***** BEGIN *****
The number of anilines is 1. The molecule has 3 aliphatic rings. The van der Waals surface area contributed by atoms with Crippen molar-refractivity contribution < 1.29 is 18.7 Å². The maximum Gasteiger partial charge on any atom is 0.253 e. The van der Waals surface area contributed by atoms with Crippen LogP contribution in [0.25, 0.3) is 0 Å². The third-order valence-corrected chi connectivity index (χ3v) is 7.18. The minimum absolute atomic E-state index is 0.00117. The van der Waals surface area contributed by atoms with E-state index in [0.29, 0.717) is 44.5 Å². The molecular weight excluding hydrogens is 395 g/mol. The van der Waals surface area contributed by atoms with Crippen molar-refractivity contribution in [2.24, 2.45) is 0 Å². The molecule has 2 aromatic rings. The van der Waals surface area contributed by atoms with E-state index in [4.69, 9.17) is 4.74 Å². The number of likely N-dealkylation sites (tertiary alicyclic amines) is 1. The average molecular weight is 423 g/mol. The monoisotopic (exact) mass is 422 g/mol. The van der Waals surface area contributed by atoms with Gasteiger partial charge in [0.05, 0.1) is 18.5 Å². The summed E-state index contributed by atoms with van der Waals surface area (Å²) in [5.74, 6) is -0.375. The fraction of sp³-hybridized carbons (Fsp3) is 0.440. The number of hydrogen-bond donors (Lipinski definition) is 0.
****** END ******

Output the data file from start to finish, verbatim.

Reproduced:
The number of anilines is 1. The molecule has 3 aliphatic rings. The van der Waals surface area contributed by atoms with Crippen molar-refractivity contribution < 1.29 is 18.7 Å². The maximum Gasteiger partial charge on any atom is 0.253 e. The van der Waals surface area contributed by atoms with Crippen LogP contribution in [0.25, 0.3) is 0 Å². The third-order valence-corrected chi connectivity index (χ3v) is 7.18. The minimum absolute atomic E-state index is 0.00117. The van der Waals surface area contributed by atoms with E-state index in [0.29, 0.717) is 44.5 Å². The molecular weight excluding hydrogens is 395 g/mol. The van der Waals surface area contributed by atoms with Crippen molar-refractivity contribution in [2.24, 2.45) is 0 Å². The molecule has 2 aromatic rings. The van der Waals surface area contributed by atoms with E-state index in [4.69, 9.17) is 4.74 Å². The number of likely N-dealkylation sites (tertiary alicyclic amines) is 1. The average molecular weight is 423 g/mol. The monoisotopic (exact) mass is 422 g/mol. The van der Waals surface area contributed by atoms with Gasteiger partial charge in [0.05, 0.1) is 18.5 Å². The summed E-state index contributed by atoms with van der Waals surface area (Å²) in [5.74, 6) is -0.375. The fraction of sp³-hybridized carbons (Fsp3) is 0.440. The number of hydrogen-bond donors (Lipinski definition) is 0.